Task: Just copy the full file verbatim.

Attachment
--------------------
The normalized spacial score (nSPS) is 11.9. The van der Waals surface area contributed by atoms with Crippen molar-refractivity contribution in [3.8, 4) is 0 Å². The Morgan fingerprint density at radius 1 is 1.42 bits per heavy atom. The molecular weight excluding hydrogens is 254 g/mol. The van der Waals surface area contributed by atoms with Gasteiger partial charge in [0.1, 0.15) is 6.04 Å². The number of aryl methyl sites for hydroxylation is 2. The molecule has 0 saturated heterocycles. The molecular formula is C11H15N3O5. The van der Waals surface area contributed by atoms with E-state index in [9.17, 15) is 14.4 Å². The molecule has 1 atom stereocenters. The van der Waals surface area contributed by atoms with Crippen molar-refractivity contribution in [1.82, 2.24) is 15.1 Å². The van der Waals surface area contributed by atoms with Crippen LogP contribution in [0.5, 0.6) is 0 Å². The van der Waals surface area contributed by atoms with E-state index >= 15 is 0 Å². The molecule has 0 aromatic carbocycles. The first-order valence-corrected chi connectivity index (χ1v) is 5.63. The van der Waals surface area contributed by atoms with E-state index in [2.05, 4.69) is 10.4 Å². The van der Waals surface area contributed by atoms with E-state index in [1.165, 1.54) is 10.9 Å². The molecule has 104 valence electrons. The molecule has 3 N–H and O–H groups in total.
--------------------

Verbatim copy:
The normalized spacial score (nSPS) is 11.9. The van der Waals surface area contributed by atoms with Crippen molar-refractivity contribution in [3.8, 4) is 0 Å². The Morgan fingerprint density at radius 1 is 1.42 bits per heavy atom. The molecular weight excluding hydrogens is 254 g/mol. The van der Waals surface area contributed by atoms with Gasteiger partial charge in [0.1, 0.15) is 6.04 Å². The number of aryl methyl sites for hydroxylation is 2. The molecule has 0 saturated heterocycles. The molecular formula is C11H15N3O5. The van der Waals surface area contributed by atoms with E-state index in [9.17, 15) is 14.4 Å². The molecule has 1 atom stereocenters. The van der Waals surface area contributed by atoms with Crippen molar-refractivity contribution in [1.82, 2.24) is 15.1 Å². The van der Waals surface area contributed by atoms with Crippen LogP contribution in [0.5, 0.6) is 0 Å². The van der Waals surface area contributed by atoms with E-state index >= 15 is 0 Å². The molecule has 0 aromatic carbocycles. The first-order valence-corrected chi connectivity index (χ1v) is 5.63. The van der Waals surface area contributed by atoms with E-state index in [2.05, 4.69) is 10.4 Å². The van der Waals surface area contributed by atoms with E-state index in [1.165, 1.54) is 10.9 Å². The molecule has 104 valence electrons. The molecule has 3 N–H and O–H groups in total.